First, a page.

5/26/2013 2:07 P.M. ET
Astros wives and girlfriends help tornado victims
By Brian McTaggart and Chris Abshire / MLB.com
HOUSTON -- More than a dozen wives and girlfriends of Astros players raised $9,000 dollars at Minute Maid Park on Sunday afternoon by selling mystery bags containing autographed baseballs. One-hundred percent of the money collected will go to the Red Cross to help with Oklahoma tornado relief.
Last week's tornado that ripped through Moore, Okla., hit close to home for the Astros, whose Triple-A team is in Oklahoma City. Many of the players on the team and their wives have spent considerable time in Oklahoma City in recent years.
"It's great to support the community," said Maris Castro, wife of Astros catcher Jason Castro. "We have our Triple-A team in Oklahoma City, so it's great to be able to help a community that's related to the Astros. When you see people lose their homes and everything that they own and hold dear to themselves and see people lose their lives, you do whatever you can to help people."
Among the wives selling bags at five different gates on Sunday were Shawn Barnes, Stephanie Corporan, Loren Maxwell, Gina Luhnow, Sherell Wright, Marlee Clemens, Stephanie Ambriz, Noel Gonzalez, Pamela Pena, Gissele Veras, Stacey Porter and Nina Altuve. The girlfriends who helped raised money were Aubree Gerardi, Jenna Cecil and Brittany Stemwedel.
"It's been amazing," Pena said. "We got here and had people waiting for us. We sold 20 bags in five minutes, so it was awesome."
Castro said the players have been more than willing to help.
"They all want to do what they can," she said. "It's hard when you're working every day to really get involved, so this is what they can do to help out."
Meanwhile, the Astros Foundation is raising funds for the Red Cross during the current homestand with a "Jeresys Off Their Backs" silent auction. Game-worn jerseys are being auctioned on the main concourse along the third-base line.
Porter to give Castro more starts as DH
HOUSTON -- Astros regular catcher Jason Castro is settling in to a new part-time position: designated hitter. Castro was the DH on Sunday against the A's, and Houston manager Bo Porter said that the role could be a more common sight as he tries to protect Castro's health.
Castro tore an ACL and a meniscus in his right knee during Spring Training in 2011, missing that entire season as a result. He also missed time last year with soreness in the same leg.
Sunday marked Castro's fifth time at the DH spot this season. He was just 1-for-16 with one RBI in his first four starts as designated hitter. Porter said he made a promise to Castro in Spring Training to keep him healthy and allow him to catch as many games as possible.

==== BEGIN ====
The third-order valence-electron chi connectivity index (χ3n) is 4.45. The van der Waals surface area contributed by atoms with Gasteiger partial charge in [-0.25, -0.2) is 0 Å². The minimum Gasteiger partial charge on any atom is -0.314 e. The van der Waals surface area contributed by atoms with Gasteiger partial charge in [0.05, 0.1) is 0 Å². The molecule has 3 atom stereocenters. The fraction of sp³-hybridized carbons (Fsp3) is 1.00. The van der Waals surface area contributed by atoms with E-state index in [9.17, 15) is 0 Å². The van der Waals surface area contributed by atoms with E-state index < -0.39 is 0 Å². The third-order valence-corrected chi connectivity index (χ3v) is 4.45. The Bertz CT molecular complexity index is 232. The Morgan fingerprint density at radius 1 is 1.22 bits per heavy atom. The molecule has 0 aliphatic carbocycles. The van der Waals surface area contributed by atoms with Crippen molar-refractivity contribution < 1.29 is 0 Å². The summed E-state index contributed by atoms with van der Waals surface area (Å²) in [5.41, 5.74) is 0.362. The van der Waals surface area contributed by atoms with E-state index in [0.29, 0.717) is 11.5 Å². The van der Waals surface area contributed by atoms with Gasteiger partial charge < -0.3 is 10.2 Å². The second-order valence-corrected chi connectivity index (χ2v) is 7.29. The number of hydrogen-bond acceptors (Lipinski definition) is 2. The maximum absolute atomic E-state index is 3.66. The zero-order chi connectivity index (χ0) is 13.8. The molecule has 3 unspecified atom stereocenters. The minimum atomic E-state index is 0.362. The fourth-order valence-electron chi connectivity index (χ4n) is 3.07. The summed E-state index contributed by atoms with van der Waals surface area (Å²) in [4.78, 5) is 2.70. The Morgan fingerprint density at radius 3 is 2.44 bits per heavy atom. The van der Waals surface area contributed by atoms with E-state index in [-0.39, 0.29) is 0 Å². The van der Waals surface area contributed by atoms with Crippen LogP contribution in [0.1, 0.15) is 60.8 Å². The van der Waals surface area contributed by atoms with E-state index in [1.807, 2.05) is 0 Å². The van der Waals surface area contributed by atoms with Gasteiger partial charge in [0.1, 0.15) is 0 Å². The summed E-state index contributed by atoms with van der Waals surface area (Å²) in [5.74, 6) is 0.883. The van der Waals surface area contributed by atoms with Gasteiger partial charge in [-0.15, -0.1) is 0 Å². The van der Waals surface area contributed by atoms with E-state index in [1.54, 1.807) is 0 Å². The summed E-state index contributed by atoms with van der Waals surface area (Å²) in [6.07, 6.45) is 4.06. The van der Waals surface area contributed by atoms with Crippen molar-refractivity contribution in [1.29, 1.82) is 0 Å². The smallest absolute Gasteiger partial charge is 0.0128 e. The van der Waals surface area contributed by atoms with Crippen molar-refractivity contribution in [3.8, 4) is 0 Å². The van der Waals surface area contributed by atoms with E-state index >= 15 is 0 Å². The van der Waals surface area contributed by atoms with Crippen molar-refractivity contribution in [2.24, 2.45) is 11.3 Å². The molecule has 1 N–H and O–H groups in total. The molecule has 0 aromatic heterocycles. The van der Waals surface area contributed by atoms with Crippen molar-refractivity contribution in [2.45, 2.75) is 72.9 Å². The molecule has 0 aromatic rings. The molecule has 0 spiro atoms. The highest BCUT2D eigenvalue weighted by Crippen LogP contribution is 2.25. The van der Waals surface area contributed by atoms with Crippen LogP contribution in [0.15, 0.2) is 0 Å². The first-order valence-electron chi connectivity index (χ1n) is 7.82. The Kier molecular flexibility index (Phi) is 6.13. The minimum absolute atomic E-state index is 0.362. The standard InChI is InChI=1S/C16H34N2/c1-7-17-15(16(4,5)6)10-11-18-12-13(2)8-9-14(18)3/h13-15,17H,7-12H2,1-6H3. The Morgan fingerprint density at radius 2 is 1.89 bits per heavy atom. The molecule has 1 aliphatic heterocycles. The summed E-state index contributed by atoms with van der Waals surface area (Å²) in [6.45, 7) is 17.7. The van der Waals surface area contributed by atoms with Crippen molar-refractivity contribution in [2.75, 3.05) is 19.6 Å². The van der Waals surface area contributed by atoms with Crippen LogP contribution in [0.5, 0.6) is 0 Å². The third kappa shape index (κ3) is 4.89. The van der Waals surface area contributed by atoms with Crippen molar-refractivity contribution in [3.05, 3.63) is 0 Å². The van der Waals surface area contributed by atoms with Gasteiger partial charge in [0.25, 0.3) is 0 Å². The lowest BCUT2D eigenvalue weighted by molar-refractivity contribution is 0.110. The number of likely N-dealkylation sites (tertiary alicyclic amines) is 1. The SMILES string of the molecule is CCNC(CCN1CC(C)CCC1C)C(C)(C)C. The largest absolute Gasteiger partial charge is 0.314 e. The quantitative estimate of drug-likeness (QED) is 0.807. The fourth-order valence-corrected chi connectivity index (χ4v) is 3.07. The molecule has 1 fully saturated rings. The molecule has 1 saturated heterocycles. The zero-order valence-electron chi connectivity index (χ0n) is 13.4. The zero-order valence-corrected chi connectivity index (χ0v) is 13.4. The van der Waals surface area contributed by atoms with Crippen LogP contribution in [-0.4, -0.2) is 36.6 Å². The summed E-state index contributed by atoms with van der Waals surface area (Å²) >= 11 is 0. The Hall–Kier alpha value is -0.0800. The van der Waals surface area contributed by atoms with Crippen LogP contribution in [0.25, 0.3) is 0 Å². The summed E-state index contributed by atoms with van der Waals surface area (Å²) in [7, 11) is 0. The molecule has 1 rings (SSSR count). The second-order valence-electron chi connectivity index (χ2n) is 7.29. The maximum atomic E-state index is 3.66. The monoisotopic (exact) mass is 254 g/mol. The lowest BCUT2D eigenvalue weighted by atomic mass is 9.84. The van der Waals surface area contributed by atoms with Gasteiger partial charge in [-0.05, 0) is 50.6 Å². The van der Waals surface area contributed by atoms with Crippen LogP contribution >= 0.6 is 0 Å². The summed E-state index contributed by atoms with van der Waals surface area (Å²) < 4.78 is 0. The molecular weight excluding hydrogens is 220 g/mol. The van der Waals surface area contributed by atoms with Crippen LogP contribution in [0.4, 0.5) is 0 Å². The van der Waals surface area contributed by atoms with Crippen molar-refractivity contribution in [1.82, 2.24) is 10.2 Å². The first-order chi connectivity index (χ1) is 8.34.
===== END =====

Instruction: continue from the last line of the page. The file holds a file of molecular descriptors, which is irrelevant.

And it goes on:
"Some days that means he'll DH, because I want to give him that rest and still keep his bat in the lineup," Porter said. "That's one of the advantages of being in the American League, moving the DH around. Catching is the most difficult position to play every day at the Major League level. It's taxing to the body to get back there and squat all night. It's taxing mentally, too, because you have to know your own pitchers, call a game and respond to each batters' tendencies. You need a break sometimes."
Castro said his surgically repaired knee has given him no problems this year, but he's comfortable with his duty as a spot starter at designated hitter.
The former 2008 first-round Draft pick leads the team with 13 doubles and hit two home runs against Oakland on Saturday night.
Dominguez showing he can be a force in lineup
HOUSTON -- As the temperature outside Minute Maid Park starts to hit 90 degrees or more for the rest of the summer, Astros third baseman Matt Dominguez's bat is heating up inside the ballpark.
Dominguez has launched seven home runs and compiled 12 RBIs in his last 13 games, showing pop at the plate to go along with his consistently terrific defensive play.
"He's got great pull power and great carry to the pull and his bat stays in the zone long enough where he can also drive the ball out of the park the other way," said Astros manager Bo Porter. "Overall, his development has been outstanding. Coming into the season, we knew what we had defensively and we're now we're starting to see the power display itself. I always go back to the fact he's established himself as a complete hitter, and he understands he has to use the whole field."
The 23-year-old hit five homers in 31 games in 2012, but hadn't hit a homer through his first 122 at-bats this season. Then, a two-homer day against Yu Darvish and the Rangers on May 11 sparked his bat. He hit two home runs again on Saturday night against the A's, both solo shots.
Dominguez said he's been taking batting practice "with a purpose" and heeding Porter's advice to work counts.
"If you're patient and working the pitcher, you get those pitches you want," he said. "I try to pull the ball only when I've set the pitcher up to give me a ball inside."
He's done all of this while dealing with a sore left quadriceps, which he hurt in the batting cage several weeks ago and caused him to miss the Royals game on May 22. Dominguez said he's constantly receiving treatment on the injury, but the two days of rest (the Astros were off on May 23) "helped loosen it up."